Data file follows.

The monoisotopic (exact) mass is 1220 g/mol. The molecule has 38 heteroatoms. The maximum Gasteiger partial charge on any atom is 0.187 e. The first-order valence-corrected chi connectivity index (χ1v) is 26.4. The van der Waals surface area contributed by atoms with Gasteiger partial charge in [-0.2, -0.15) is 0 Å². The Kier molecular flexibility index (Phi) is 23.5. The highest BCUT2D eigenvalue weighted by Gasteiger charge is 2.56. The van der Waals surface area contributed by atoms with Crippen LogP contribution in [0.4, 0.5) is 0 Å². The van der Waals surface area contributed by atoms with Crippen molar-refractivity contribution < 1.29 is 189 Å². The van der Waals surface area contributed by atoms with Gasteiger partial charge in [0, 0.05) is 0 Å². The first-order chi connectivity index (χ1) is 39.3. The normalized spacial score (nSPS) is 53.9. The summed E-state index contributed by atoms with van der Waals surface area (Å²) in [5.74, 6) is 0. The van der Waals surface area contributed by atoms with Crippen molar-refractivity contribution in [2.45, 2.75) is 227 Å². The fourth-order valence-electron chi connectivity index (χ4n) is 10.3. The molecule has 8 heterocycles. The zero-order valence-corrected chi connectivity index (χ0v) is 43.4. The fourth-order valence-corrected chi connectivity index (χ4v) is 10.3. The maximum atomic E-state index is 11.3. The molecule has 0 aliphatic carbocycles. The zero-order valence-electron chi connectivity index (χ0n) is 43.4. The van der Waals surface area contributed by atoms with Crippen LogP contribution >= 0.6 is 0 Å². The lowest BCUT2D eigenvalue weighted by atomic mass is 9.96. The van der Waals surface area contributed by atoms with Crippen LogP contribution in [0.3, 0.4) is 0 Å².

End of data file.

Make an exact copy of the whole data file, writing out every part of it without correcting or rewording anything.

The monoisotopic (exact) mass is 1220 g/mol. The molecule has 38 heteroatoms. The maximum Gasteiger partial charge on any atom is 0.187 e. The first-order valence-corrected chi connectivity index (χ1v) is 26.4. The van der Waals surface area contributed by atoms with Gasteiger partial charge in [-0.2, -0.15) is 0 Å². The Kier molecular flexibility index (Phi) is 23.5. The highest BCUT2D eigenvalue weighted by Gasteiger charge is 2.56. The van der Waals surface area contributed by atoms with Crippen LogP contribution in [0.4, 0.5) is 0 Å². The van der Waals surface area contributed by atoms with Crippen molar-refractivity contribution < 1.29 is 189 Å². The van der Waals surface area contributed by atoms with Gasteiger partial charge in [0, 0.05) is 0 Å². The first-order chi connectivity index (χ1) is 39.3. The normalized spacial score (nSPS) is 53.9. The summed E-state index contributed by atoms with van der Waals surface area (Å²) in [5.74, 6) is 0. The van der Waals surface area contributed by atoms with Crippen molar-refractivity contribution in [2.45, 2.75) is 227 Å². The fourth-order valence-electron chi connectivity index (χ4n) is 10.3. The molecule has 8 heterocycles. The zero-order valence-corrected chi connectivity index (χ0v) is 43.4. The fourth-order valence-corrected chi connectivity index (χ4v) is 10.3. The maximum atomic E-state index is 11.3. The molecule has 0 aliphatic carbocycles. The zero-order valence-electron chi connectivity index (χ0n) is 43.4. The van der Waals surface area contributed by atoms with Crippen LogP contribution >= 0.6 is 0 Å². The lowest BCUT2D eigenvalue weighted by atomic mass is 9.96. The van der Waals surface area contributed by atoms with Crippen LogP contribution in [0.3, 0.4) is 0 Å².